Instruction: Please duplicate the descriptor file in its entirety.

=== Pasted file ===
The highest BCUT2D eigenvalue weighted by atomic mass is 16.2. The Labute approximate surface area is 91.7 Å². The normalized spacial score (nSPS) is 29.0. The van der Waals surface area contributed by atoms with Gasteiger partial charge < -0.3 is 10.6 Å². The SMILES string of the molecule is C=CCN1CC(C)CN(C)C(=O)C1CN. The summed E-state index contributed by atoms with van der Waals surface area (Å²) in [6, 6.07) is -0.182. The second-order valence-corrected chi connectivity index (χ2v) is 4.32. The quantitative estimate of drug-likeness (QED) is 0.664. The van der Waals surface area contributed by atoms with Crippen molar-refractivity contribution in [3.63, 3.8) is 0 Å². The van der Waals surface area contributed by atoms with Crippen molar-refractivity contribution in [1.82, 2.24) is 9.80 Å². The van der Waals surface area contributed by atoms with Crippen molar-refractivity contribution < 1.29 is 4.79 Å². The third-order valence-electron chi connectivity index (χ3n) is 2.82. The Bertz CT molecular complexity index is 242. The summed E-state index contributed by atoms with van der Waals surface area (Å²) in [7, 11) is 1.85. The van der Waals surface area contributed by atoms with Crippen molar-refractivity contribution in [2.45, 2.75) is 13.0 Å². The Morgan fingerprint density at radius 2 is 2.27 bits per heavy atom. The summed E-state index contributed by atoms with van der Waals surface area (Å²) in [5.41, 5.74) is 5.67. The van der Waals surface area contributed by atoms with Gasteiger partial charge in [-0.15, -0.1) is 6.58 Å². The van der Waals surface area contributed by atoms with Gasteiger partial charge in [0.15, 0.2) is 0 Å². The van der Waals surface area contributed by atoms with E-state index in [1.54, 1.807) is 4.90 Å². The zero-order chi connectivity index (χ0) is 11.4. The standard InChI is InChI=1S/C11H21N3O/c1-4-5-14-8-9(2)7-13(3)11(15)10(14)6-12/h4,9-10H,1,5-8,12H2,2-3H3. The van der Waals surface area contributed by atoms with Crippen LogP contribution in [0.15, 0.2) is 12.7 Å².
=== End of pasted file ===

The highest BCUT2D eigenvalue weighted by atomic mass is 16.2. The Labute approximate surface area is 91.7 Å². The normalized spacial score (nSPS) is 29.0. The van der Waals surface area contributed by atoms with Gasteiger partial charge < -0.3 is 10.6 Å². The SMILES string of the molecule is C=CCN1CC(C)CN(C)C(=O)C1CN. The summed E-state index contributed by atoms with van der Waals surface area (Å²) in [6, 6.07) is -0.182. The second-order valence-corrected chi connectivity index (χ2v) is 4.32. The quantitative estimate of drug-likeness (QED) is 0.664. The van der Waals surface area contributed by atoms with Crippen molar-refractivity contribution in [3.63, 3.8) is 0 Å². The van der Waals surface area contributed by atoms with Crippen molar-refractivity contribution in [1.82, 2.24) is 9.80 Å². The van der Waals surface area contributed by atoms with Crippen molar-refractivity contribution < 1.29 is 4.79 Å². The third-order valence-electron chi connectivity index (χ3n) is 2.82. The Bertz CT molecular complexity index is 242. The summed E-state index contributed by atoms with van der Waals surface area (Å²) in [7, 11) is 1.85. The van der Waals surface area contributed by atoms with Crippen molar-refractivity contribution in [2.45, 2.75) is 13.0 Å². The Morgan fingerprint density at radius 2 is 2.27 bits per heavy atom. The summed E-state index contributed by atoms with van der Waals surface area (Å²) in [5.41, 5.74) is 5.67. The van der Waals surface area contributed by atoms with Gasteiger partial charge in [-0.15, -0.1) is 6.58 Å². The van der Waals surface area contributed by atoms with Gasteiger partial charge in [0.15, 0.2) is 0 Å². The van der Waals surface area contributed by atoms with E-state index in [1.54, 1.807) is 4.90 Å². The zero-order chi connectivity index (χ0) is 11.4. The standard InChI is InChI=1S/C11H21N3O/c1-4-5-14-8-9(2)7-13(3)11(15)10(14)6-12/h4,9-10H,1,5-8,12H2,2-3H3. The van der Waals surface area contributed by atoms with Crippen LogP contribution in [0.15, 0.2) is 12.7 Å².